Writing with the telegraphic swiftness and microscopic sensitivity that have made her one of our most distinguished journalists, Joan Didion creates a shimmering novel of innocence and evil.
A Book of Common Prayer is the story of two American women in the derelict Central American nation of Boca Grande. Grace Strasser-Mendana controls much of the country's wealth and knows virtually all of its secrets; Charlotte Douglas knows far too little. "Immaculate of history, innocent of politics," she has come to Boca Grande vaguely and vainly hoping to be reunited with her fugitive daughter. As imagined by Didion, her fate is at once utterly particular and fearfully emblematic of an age of conscienceless authority and unfathomable violence.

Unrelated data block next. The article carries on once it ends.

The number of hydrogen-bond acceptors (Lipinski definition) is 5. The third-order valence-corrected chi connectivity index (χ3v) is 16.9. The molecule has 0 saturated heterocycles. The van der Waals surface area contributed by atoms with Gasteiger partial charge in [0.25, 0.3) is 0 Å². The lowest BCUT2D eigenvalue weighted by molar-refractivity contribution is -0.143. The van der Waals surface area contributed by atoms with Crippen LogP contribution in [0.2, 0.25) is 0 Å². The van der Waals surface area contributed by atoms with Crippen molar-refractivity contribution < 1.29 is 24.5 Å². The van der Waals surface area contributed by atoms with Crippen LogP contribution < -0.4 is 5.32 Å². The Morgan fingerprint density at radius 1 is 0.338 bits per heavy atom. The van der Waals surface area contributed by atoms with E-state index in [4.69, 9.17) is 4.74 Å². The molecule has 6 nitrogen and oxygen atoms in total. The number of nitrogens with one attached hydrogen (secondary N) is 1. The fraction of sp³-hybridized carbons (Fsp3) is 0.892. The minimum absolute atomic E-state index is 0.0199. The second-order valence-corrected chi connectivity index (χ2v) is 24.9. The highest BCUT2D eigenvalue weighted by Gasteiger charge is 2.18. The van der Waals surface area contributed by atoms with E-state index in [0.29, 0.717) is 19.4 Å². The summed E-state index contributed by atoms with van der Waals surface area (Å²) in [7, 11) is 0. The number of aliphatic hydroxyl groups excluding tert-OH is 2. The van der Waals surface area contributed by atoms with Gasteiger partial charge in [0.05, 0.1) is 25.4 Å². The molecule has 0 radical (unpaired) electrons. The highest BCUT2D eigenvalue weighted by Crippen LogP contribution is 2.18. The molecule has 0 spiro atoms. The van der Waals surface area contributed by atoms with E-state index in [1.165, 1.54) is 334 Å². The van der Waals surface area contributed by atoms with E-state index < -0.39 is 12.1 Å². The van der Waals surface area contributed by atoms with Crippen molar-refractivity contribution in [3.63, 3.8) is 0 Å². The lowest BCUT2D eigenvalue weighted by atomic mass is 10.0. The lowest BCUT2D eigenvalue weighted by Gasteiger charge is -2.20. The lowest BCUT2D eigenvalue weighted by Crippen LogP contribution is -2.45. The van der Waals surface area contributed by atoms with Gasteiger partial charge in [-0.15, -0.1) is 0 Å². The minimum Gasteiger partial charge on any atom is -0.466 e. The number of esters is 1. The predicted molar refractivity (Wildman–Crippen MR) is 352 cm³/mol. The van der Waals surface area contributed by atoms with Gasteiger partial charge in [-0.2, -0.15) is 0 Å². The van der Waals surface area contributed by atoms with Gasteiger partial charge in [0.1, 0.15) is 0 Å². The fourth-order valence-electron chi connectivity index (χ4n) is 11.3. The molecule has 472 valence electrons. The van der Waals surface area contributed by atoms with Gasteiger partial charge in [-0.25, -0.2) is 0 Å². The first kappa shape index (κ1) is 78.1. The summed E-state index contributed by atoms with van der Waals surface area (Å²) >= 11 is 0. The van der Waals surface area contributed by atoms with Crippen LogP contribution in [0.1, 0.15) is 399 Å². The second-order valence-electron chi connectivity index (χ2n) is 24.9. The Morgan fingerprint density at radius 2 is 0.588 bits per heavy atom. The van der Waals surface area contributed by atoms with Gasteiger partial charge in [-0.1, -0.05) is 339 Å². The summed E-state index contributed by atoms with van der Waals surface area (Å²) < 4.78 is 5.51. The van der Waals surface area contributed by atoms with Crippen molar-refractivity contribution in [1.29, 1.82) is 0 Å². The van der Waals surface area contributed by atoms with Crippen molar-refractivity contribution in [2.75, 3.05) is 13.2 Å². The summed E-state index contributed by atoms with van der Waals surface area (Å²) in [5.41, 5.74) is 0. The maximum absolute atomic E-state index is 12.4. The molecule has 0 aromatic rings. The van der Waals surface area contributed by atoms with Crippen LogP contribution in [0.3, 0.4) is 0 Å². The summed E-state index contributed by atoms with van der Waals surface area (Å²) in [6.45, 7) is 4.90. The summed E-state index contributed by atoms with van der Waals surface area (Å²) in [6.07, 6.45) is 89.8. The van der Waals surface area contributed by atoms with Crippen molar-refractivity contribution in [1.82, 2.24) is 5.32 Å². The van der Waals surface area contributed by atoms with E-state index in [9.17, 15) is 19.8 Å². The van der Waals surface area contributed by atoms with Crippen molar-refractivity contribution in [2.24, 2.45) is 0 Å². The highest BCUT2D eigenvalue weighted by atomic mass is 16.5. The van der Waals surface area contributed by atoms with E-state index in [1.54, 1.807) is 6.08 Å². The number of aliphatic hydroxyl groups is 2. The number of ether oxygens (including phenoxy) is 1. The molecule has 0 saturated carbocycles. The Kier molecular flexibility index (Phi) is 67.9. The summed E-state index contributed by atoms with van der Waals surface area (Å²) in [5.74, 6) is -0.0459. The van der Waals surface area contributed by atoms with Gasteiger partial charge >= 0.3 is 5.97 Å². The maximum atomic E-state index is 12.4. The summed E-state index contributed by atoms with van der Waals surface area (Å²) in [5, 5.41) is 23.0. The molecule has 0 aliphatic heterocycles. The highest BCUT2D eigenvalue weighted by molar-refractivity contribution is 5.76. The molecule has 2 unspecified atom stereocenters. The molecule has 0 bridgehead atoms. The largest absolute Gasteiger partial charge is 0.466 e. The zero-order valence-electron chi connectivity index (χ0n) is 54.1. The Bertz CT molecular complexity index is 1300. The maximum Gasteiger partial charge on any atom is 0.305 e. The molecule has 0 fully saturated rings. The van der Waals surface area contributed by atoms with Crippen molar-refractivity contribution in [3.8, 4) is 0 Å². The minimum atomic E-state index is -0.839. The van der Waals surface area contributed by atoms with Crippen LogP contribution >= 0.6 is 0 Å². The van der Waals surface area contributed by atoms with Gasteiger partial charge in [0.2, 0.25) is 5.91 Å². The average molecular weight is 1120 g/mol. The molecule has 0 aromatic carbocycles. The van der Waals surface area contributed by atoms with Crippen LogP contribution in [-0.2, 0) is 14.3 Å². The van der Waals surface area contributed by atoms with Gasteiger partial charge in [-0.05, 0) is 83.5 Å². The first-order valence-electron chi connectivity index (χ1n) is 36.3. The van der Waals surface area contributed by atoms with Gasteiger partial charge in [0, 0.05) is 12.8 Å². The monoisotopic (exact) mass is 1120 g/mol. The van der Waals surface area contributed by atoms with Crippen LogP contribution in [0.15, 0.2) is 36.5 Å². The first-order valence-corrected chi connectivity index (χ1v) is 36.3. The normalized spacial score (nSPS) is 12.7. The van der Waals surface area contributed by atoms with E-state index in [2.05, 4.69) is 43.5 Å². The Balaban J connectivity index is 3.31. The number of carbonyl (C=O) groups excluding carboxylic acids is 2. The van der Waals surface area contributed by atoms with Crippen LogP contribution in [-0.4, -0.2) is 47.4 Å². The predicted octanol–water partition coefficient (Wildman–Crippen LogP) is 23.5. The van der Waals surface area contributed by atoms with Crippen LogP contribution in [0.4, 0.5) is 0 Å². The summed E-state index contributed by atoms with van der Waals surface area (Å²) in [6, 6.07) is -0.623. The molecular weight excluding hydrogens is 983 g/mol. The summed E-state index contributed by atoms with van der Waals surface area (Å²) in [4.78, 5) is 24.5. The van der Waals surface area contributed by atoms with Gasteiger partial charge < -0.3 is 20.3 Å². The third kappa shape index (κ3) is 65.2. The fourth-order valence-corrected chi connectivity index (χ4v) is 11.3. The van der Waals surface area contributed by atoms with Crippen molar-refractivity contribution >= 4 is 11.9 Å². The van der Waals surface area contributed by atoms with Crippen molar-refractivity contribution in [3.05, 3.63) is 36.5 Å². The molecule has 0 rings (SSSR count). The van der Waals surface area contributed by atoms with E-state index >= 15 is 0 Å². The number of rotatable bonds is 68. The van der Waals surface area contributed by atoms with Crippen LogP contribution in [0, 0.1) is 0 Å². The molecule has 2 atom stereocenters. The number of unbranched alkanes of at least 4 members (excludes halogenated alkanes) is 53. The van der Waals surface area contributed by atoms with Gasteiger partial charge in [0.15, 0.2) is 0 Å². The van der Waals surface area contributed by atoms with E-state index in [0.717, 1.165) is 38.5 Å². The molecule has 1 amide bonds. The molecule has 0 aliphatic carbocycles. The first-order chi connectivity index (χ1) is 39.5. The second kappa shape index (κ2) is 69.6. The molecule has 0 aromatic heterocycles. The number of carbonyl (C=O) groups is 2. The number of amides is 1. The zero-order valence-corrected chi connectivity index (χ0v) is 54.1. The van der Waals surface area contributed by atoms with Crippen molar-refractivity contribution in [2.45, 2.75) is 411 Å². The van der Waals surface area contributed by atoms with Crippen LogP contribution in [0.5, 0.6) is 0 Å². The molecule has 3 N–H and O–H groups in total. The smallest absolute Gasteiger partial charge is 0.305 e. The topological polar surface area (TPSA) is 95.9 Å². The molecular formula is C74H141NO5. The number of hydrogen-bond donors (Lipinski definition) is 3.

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WRONG VOICE FOR A GREAT NOVEL
Couldn't Audiobooks have put just a little effort in finding the right voice for Joan Didion's difficult novel? Grace Strasser-Mendana (nee Tabor) is the narrator, a sixty-year-old ex-anthropologist and disillusioned biochemist, who heads the wealthiest and most powerful political family in the fictitious country of Boca Grande. The woman on this Audiobook doesn't even try to give us an authentic impression of who is telling the story. She sounds mechanical, flat, and sterile. Didion's book deserves a lot better than that. A lot better.